The Keynote speakers at the opening session of 16th Annual International Law and Religion Symposium, 4 October 2009, have devoted their careers to the cause of human rights. Anastasia Crickley, Chair of the European Union Fundamental Rights Agency, is Head of the Department of Applied Social Studies at National University of Ireland Maynooth, which plays a leading role in education and training for social justice and rights work. The Honourable Mr Justice Pius Nkonzo Langa has just concluded his term as Chief Justice of the South Africa Constitutional Court.
Professor Crickley opened her remarks with a tribute to ICLRS Director Cole Durham, thanking him and all of his colleagues for their support of her own work and praising Professor Durham’s “wonderful” contributions to enhancing understanding and respect for religion and belief in very many places in the world. Referencing the Symposium theme, Professsor Crickley continued: “I attach great importance to connecting communities of discourse, for a more just, tolerant, and equal world, where freedom, including religious freedom, is cherished.” In a time of great global challenges and uncertainties, she asserted, such connections, “which are ever more important, won’t come about by simply wishing them into existence.” In this regard, Professor Crickley welcomed the “robust and engaging discussion” about how such connections can be made possible, which she was confident would follow during the days of the conference. Remedy, she said, means not merely legal actions, but respect, redistribution of power and resources often held by the strong in oppression of the weak, to overcome “histories of colonization, domination, and exploitation that haunt us.” Connectedness, she said, means not merely “being aware of other issues and dimensions, but taking them on board in discourse and action.”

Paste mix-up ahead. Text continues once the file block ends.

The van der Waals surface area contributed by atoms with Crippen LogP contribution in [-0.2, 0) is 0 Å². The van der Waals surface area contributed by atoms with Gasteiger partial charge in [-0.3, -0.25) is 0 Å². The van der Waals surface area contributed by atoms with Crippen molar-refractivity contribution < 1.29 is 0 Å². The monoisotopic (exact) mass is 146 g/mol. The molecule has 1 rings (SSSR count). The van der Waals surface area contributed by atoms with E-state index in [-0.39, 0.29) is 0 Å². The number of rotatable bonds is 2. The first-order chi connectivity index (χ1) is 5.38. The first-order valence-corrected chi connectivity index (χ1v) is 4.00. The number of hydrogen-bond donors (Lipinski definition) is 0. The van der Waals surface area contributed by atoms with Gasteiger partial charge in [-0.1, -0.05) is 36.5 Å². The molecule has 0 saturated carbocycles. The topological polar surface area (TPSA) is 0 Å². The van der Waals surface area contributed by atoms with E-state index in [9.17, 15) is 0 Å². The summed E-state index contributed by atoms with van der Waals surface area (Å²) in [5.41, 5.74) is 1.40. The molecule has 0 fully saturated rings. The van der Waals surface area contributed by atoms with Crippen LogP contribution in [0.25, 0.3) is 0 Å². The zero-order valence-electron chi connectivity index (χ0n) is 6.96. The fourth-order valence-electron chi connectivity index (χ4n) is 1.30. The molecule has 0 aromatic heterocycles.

Discourse and action were likewise recommendations of Justice Langa. Noting that discussion between diverse peoples soon reveals that as “our social habits are of similar substance the world over,” a “provincial discussion” is thus decipherable and meaningful to all, the story of South Africa is a story for us all. South Africa is a noisy country, he said, and “that noise is the cacophony made by a young, vibrant society … the noise of those who wish to be heard, to be included.” In his remarks Justice Langa addressed “the constitutional values that mediate the noise, and how those values promote religious freedom.” The South African constitution is a “common language” of a diverse people, “the patient conductor” of a noisy country, simultaneously a bastion, guardian of civil and political rights, an intervener enforcing social and economic rights, and a mediator allowing robust civic engagement. Most importantly it is a teacher, drafted from the collective memories of those who suffered oppression, from whom may come “compassion, understanding, and tolerance.” Among the important lessons to learn from that collective memory, said Justice Langa, is that the oppressions of apartheid were grounded on law and justified by the churches. The new constitution is witness that law can be an instrument for good, and the invocation of the blessings of God in its preamble is witness to the continuing and fundamental importance of religion in South African society. But, said Justice Langa, “it is for us, the people, to see to it that both the the law and religion serve good.”
Video recordings of the Keynote Addresses may be found at the Law School News link below.